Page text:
Is HXT Really THAT Complex and Risky?

Horizon’s BetaPro made a lot of headlines last week when it announced it was launching HXT, a Canadian-listed ETF that tracks the S&P/TSX 60 Total Return Index with a management fee of only 0.07%. With HST of 13%, the expected MER is roughly 0.08%. First, commentators pointed out the rock-bottom fee. Then the attention moved to the synthetic structure and questions arose as to complexity and risk. I think it’s been well overblown.

What Makes HXT Different Than XIU?

XIU, the incumbent, holds the underlying stocks of the index. Dividends received on the portfolio are flowed through to the investor. Very simple.

HXT instead uses a Total Return Swap with a Counterparty in lieu of holding the underlying stocks. HXT holds cash itself. The counterparty promises to exchange the return of the S&P/TSX 60 Total Return Index for a payment from HXT (explained below). They “swap” returns. This is a contract between the two parties and can allow for rock-bottom tracking error for HXT. (Tracking error is harder to manage for index funds than most people probably believe.)

Further, since the swap is for the Total Return (which means the performance includes the re-investment of dividends generated by the index), there is some tax benefit to holding HXT in non-registered accounts since dividend income (which is taxed annually) is converted into deferred capital gains.

What Have The Commentators Being Saying

The main arguments are that HXT is too complex because it uses an exotic derivative, it’s exposed to the credit risk of the swap counterparty, and the tax treatment is unclear. Allow me to clear these up in turn.

Complex Structure: Not Really

I think some people see the word “derivative” and remember all the talk of toxic derivatives of the credit crisis, and therefore assume all derivatives are high risk. Here’s how HXT’s Total Return Swap works: HXT holds cash. National Bank (the counterparty) agrees to exchange the returns on the total return index for a payment from HXT linked to a floating rate of interest (tied to prevailing rates). If the total return index increases by 5.0%, then National Bank sends a payment equal to 5.0% of the notional value to HXT. If the total return index decreases by 5.0% then HXT sends a payment to National Bank. The interest rate on the cash held by HXT is sufficient to fund the floating rate payment to the counterparty. Nothing really complex here.

Counterparty Risk: Not Much

A couple of things to point out here. The counterparty risk is limited to 10%. Seems like a simple statement but I think it has been misinterpreted to mean that if the counterparty goes bankrupt (which in and of itself is unlikely, however possible) then you would lose 10% of  the ETF’s NAV. What it really means is that the notional value of the of total index return cannot exceed 110% of the cash held by HXT without HXT doing something about it for regulatory reasons. For example, if HXT is holding cash and the index goes up 20% in a day, the counterparty suddenly is on the hook for a lot of money that might need to be paid to HXT (depending on the timing of the swap payments). If this happens, HXT has the option of engaging a second counterparty (or more than one) in order to bring each counterparty’s risk to under the 10% limit allowed. I believe it also has the option of asking for a swap payment to be made between regular payment dates.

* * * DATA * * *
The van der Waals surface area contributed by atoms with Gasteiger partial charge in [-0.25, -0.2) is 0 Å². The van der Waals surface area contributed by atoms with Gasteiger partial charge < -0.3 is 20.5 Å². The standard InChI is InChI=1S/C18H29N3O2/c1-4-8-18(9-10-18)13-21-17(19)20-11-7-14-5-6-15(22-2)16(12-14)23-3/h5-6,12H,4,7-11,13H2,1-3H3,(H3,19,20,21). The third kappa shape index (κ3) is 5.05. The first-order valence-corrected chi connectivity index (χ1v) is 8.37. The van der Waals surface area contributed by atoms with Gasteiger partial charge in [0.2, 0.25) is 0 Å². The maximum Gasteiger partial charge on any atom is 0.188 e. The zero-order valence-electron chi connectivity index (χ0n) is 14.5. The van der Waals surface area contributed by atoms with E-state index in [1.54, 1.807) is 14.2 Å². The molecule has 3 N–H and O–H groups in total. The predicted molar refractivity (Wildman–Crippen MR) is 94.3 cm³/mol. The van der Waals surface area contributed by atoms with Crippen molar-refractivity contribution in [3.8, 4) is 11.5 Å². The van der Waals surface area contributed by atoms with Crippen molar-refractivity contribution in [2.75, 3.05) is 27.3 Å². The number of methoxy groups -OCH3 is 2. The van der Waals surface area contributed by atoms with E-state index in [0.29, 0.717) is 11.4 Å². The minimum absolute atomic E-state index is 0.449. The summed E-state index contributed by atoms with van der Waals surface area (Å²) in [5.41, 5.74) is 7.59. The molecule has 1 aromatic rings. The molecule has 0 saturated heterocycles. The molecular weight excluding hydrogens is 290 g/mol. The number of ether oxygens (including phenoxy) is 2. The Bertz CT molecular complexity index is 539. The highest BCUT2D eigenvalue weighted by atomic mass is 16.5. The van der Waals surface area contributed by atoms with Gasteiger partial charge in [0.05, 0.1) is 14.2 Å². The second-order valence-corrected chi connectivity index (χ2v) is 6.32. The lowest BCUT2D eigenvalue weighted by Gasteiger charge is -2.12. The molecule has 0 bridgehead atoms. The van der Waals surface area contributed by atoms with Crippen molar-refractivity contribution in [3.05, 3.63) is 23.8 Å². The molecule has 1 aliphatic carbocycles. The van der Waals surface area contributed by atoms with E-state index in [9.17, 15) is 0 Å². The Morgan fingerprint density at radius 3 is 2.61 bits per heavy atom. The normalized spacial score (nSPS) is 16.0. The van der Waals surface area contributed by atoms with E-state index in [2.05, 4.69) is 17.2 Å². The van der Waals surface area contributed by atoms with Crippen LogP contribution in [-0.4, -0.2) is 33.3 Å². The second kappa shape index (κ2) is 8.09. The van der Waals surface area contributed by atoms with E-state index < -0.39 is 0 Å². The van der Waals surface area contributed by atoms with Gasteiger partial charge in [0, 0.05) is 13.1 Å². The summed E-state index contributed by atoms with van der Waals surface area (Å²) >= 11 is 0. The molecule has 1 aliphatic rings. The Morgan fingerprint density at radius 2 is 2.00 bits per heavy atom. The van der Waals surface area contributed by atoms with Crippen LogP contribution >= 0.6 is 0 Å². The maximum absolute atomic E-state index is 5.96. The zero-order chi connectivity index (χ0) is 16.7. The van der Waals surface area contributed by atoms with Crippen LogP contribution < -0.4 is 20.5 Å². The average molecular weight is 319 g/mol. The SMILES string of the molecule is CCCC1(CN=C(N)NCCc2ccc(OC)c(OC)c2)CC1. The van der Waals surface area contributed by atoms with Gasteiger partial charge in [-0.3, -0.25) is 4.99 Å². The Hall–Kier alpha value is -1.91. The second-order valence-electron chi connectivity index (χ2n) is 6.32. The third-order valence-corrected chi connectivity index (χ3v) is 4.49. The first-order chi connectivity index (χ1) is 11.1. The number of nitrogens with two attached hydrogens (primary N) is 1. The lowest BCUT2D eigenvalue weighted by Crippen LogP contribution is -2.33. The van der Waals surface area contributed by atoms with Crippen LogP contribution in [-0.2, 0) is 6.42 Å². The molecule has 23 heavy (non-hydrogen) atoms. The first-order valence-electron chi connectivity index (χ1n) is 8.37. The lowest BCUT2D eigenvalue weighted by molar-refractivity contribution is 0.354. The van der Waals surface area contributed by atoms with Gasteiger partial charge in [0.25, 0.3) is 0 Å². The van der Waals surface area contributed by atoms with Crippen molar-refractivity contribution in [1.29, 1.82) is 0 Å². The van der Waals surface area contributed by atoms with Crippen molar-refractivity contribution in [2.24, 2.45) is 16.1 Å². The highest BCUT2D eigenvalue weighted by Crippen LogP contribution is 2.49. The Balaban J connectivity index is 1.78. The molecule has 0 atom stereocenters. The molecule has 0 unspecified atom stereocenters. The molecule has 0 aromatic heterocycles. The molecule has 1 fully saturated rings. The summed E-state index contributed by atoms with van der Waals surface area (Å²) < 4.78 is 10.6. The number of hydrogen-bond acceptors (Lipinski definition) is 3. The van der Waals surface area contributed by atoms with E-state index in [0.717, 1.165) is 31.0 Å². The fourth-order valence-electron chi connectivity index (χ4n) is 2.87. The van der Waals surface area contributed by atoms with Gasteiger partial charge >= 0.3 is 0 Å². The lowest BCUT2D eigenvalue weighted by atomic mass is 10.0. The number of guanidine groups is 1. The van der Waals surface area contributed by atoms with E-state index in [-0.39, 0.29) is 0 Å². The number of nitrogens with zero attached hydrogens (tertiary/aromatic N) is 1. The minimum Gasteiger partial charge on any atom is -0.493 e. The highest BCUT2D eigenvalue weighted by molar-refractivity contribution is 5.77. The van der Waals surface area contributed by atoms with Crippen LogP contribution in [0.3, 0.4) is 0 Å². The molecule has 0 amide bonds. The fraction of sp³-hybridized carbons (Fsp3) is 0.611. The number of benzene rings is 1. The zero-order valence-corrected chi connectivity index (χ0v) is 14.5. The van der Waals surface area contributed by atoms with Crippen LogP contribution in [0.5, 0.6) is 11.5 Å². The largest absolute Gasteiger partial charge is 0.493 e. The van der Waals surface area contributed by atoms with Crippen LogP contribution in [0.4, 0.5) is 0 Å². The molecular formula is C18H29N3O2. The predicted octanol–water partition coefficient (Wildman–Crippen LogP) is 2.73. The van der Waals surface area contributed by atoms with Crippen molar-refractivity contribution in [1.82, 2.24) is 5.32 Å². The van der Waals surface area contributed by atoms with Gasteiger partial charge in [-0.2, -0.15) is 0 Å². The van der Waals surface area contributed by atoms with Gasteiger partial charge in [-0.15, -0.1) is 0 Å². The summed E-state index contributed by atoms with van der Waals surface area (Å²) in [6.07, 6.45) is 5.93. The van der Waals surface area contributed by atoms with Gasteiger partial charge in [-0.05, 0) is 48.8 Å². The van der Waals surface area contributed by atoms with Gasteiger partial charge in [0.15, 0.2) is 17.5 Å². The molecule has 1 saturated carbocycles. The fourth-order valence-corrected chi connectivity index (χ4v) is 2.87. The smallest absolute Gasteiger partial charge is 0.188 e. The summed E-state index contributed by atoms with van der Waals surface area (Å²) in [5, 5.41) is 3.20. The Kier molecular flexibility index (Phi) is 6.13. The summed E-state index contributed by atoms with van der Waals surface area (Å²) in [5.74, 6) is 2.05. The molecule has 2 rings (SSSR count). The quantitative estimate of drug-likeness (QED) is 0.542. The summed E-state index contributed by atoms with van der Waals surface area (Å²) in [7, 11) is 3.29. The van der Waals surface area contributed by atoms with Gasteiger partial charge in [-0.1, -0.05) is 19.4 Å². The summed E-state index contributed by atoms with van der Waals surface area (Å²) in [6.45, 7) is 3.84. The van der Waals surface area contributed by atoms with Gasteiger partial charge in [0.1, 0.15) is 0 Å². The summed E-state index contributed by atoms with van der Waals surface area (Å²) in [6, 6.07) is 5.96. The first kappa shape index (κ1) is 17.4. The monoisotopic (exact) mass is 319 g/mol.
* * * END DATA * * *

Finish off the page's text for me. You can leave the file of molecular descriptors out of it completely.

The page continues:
What would have to happen for the ETF to lose 10% of it’s NAV due to counterparty bankruptcy? The index would have to spike upwards faster than HXT would be able to react and engage other counterparties and National Bank would have to be unable to pay the swap payment. For the index to spike that fast would require one company absolutely shooting the lights out overnight (not likely with a TSX 60 company), or there would have to be a systemic increase in prices. Such a condition would likely not occur with ONLY National Bank facing bankruptcy.

The flipside is if the index plummets quickly overnight, then HXT owes money to National Bank. If National Bank goes bankrupt, then the contract is void and the index return would be lower than HXT’s return since HXT would not make the payment to National (and remember, HXT holds cash). In this case you would be better off! If HXT did make the payment, then you end up with the index return (which is what you bargained for).

So: counterparty risk? Misinterpreted.

Tax Treatment Unclear: Nope

A common return swap can be found between a bond fund manager and an equity fund manager. They can swap the performance with each other and in effect the equity manager could say that he is running a tax-efficient bond mandate for his investors (as is the case in a capital yield class or a  managed yield fund where the investor receives fixed-income type risk and returns with the distributions treated as capital gains). These arrangements have been around for many years, and there are billions invested in these retail funds. If you look up the portfolio holdings they (these days) show you the holdings of the “reference fund” and it is usually indicated as such. Capital yield class funds have for years been able to exchange less favourable distributions for deferred capital gains treatment. This is nowhere near new.


I don’t think HXT is as complex or risky as some of the early commentary would suggest.

Preet Banerjee
Preet Banerjee an independent consultant to the financial services industry and a personal finance commentator. You can learn more about Preet at his personal website and you can click here to follow him on Twitter.
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Showing 28 comments
  • Slacker

    What’s in it for National Bank?

    • Preet

      Floating rate payment for sure, offsetting risk of proprietary positions possibly, and perhaps acting as a swap dealer for other products. Perhaps next week I’ll discuss swap dealers and how they make money.